WASHINGTON (Reuters) - Tronox Ltd has reached a settlement with U.S. antitrust enforcers that will allow it to move forward with its purchase of much of Cristal’s titanium dioxide business, the Federal Trade Commission said on Wednesday.
The company valued the deal at $1.673 billion when it was announced in February 2017.
Under the settlement, Tronox has agreed to sell facilities in Ashtabula, Ohio which make titanium dioxide. It had previously valued the assets at $700 million, and a British company, INEOS Enterprises AG, agreed to buy the plants.
The FTC said in December 2017 that it would go to court to block the deal, arguing that the companies are two of the three top suppliers of chloride process titanium dioxide. The third is the Chemours Co.
The chemical is used in paints, industrial coatings and plastic, the FTC said.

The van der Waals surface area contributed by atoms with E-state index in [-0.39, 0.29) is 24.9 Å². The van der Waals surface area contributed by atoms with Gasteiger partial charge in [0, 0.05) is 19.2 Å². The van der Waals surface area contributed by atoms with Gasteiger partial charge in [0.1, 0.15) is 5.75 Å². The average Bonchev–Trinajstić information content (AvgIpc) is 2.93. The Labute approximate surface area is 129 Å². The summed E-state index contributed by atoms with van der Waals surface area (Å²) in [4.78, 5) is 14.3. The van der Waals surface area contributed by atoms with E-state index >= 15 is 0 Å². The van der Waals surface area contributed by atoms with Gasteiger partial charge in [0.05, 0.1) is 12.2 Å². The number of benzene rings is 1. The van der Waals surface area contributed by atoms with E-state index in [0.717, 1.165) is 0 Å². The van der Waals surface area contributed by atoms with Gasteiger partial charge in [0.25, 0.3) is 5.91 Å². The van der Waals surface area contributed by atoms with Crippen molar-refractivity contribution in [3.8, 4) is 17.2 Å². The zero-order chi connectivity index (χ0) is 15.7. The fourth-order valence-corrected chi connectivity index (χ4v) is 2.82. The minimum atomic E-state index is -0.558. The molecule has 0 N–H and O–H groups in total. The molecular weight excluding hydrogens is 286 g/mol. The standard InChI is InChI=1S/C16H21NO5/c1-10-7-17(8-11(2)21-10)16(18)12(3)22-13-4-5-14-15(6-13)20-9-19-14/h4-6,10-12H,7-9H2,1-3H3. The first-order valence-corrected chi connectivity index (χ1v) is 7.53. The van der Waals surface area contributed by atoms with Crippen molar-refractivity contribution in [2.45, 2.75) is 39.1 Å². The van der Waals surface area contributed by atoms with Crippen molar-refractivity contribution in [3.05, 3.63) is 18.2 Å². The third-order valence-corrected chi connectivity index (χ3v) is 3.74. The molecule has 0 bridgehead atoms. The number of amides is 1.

The FTC won victories in both a federal court and before an FTC administrative law judge.
“(Titanium dioxide) is an ingredient in many products used by consumers,” said Bureau of Competition Director Bruce Hoffman. “This agreement will preserve a competitive marketplace, which ultimately benefits consumers in the form of lower prices and higher quality products.”
Cristal is owned by Tasnee and Gulf Investment Corporation, according to the company’s website.
Reporting by Diane Bartz; Editing by Chizu Nomiyama and Richard Chang